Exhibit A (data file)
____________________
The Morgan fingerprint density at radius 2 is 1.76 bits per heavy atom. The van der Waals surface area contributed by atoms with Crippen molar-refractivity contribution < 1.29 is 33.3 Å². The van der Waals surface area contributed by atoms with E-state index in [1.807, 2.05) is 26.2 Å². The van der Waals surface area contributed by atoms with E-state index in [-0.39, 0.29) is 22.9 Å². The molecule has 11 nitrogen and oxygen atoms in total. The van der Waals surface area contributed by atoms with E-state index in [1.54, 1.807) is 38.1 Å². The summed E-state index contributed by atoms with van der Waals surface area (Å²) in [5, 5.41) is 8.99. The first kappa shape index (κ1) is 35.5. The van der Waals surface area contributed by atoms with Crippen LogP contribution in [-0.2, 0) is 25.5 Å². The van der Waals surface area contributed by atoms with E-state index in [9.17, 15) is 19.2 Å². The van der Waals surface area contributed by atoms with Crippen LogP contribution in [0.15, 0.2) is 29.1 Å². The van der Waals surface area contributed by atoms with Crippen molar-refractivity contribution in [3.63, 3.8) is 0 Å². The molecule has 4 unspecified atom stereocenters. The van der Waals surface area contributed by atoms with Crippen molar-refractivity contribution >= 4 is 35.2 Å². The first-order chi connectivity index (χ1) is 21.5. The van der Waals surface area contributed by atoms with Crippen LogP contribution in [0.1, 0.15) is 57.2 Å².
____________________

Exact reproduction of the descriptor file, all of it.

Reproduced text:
The Morgan fingerprint density at radius 2 is 1.76 bits per heavy atom. The van der Waals surface area contributed by atoms with Crippen molar-refractivity contribution < 1.29 is 33.3 Å². The van der Waals surface area contributed by atoms with E-state index in [1.807, 2.05) is 26.2 Å². The van der Waals surface area contributed by atoms with E-state index in [-0.39, 0.29) is 22.9 Å². The molecule has 11 nitrogen and oxygen atoms in total. The van der Waals surface area contributed by atoms with E-state index in [1.54, 1.807) is 38.1 Å². The summed E-state index contributed by atoms with van der Waals surface area (Å²) in [5, 5.41) is 8.99. The first kappa shape index (κ1) is 35.5. The van der Waals surface area contributed by atoms with Crippen LogP contribution in [-0.2, 0) is 25.5 Å². The van der Waals surface area contributed by atoms with E-state index in [9.17, 15) is 19.2 Å². The van der Waals surface area contributed by atoms with Crippen LogP contribution in [0.15, 0.2) is 29.1 Å². The van der Waals surface area contributed by atoms with Crippen molar-refractivity contribution in [3.63, 3.8) is 0 Å². The molecule has 4 unspecified atom stereocenters. The van der Waals surface area contributed by atoms with Crippen molar-refractivity contribution >= 4 is 35.2 Å². The first-order chi connectivity index (χ1) is 21.5. The van der Waals surface area contributed by atoms with Crippen LogP contribution in [0.1, 0.15) is 57.2 Å².